First-degree relatives of type-2 diabetes patients (FDR) present insulin resistance. We investigated whether FDR and dysglycaemic subjects demonstrate abnormal endothelial glycocalyx and LV deformation during postprandial hyperglycemia.
We studied 40 FDR with normal oral glucose test (OGTT), 40 subjects with abnormal OGTT (dysglycaemic) and 20 subjects with normal OGTT without parental history of diabetes (normoglycaemic). At 0 and 120 min of OGTT we measured: a) LV longitudinal strain (LS) of subendocardial, mid-myocardial and subepicardial layers, global LS (GLS), peak twisting (pTw), untwisting velocity (pUtwVel), by speckle tracking echocardiography b) perfused boundary region (PBR) of the sublingual arterial microvessels; high PBR values represent reduced glycocalyx thickness. Insulin resistance was evaluated using insulin sensitivity index (ISI).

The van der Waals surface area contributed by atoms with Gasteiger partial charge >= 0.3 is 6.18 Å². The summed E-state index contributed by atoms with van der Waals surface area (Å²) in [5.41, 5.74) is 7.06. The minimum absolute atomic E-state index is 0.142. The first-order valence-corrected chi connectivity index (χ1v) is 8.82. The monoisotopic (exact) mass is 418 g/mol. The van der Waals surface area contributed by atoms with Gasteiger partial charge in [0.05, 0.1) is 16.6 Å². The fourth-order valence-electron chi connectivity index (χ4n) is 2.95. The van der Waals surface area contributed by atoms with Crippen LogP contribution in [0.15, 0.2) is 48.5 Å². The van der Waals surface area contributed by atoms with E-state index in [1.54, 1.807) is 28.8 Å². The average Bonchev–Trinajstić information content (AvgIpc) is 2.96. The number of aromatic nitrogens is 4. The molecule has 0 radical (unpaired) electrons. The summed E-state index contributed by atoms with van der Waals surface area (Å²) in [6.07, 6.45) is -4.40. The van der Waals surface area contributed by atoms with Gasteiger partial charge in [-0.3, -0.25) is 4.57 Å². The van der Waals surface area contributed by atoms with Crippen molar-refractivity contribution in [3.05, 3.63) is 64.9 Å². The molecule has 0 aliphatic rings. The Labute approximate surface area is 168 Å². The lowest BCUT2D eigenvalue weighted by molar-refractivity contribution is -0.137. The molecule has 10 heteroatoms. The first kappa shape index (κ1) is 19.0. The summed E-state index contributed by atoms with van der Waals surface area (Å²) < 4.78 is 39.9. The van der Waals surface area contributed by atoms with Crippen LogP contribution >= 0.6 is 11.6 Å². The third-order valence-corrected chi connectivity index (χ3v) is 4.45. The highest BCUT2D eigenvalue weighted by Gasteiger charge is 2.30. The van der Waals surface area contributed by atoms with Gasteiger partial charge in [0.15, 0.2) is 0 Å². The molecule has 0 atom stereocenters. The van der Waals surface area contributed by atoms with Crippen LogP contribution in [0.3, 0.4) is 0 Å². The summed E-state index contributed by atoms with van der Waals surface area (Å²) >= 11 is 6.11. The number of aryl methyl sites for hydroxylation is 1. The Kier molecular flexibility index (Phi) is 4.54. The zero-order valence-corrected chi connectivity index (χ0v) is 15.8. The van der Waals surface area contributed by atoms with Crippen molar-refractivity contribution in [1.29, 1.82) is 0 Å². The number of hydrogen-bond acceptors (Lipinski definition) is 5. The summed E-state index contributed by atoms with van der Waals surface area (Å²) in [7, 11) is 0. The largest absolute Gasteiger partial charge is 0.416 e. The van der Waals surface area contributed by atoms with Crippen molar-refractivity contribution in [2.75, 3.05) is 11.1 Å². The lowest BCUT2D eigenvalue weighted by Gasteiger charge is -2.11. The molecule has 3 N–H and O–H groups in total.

ISI was related with baseline PBR, GLS and pTw in all subjects (p < 0.05). Compared to normoglycaemics, FDR and dysglycaemics had higher PBR, lower ISI, GLS (−18.4 ± 2.6 and −16.8 ± 2.0 vs. −19.2 ± 2.4%), subendocardial LS (−19.0 ± 4.2 and −17.9 ± 3.0 vs. −20.1 ± 3.4%), pTw (14.4 ± 4.4 and 15.6 ± 6.4 vs. 16.9 ± 6.5 deg) and pUtwVel (p < 0.05 for all comparisons). A GLS < −18% identified FDR with LV dysfunction (p = 0.016).
Post-OGTT, GLS and the subendocardial LS decreased while pTw and pUtwVel increased in FDR and dysglycaemics (p < 0.05) indicating prevalence of the motion of the subepicardial over a dysfunctioning subendocardial myocardial helix. Increased PBR was related with impaired deformation markers at baseline and 120 min of OGTT (p < 0.05).
First-degree relatives and dysglycaemics have reduced glycocalyx thickness related with impaired LV longitudinal, twisting-untwisting function. Postprandial hyperglycemia when combined with insulin resistance causes LV longitudinal dysfunction leading to increased LV twisting.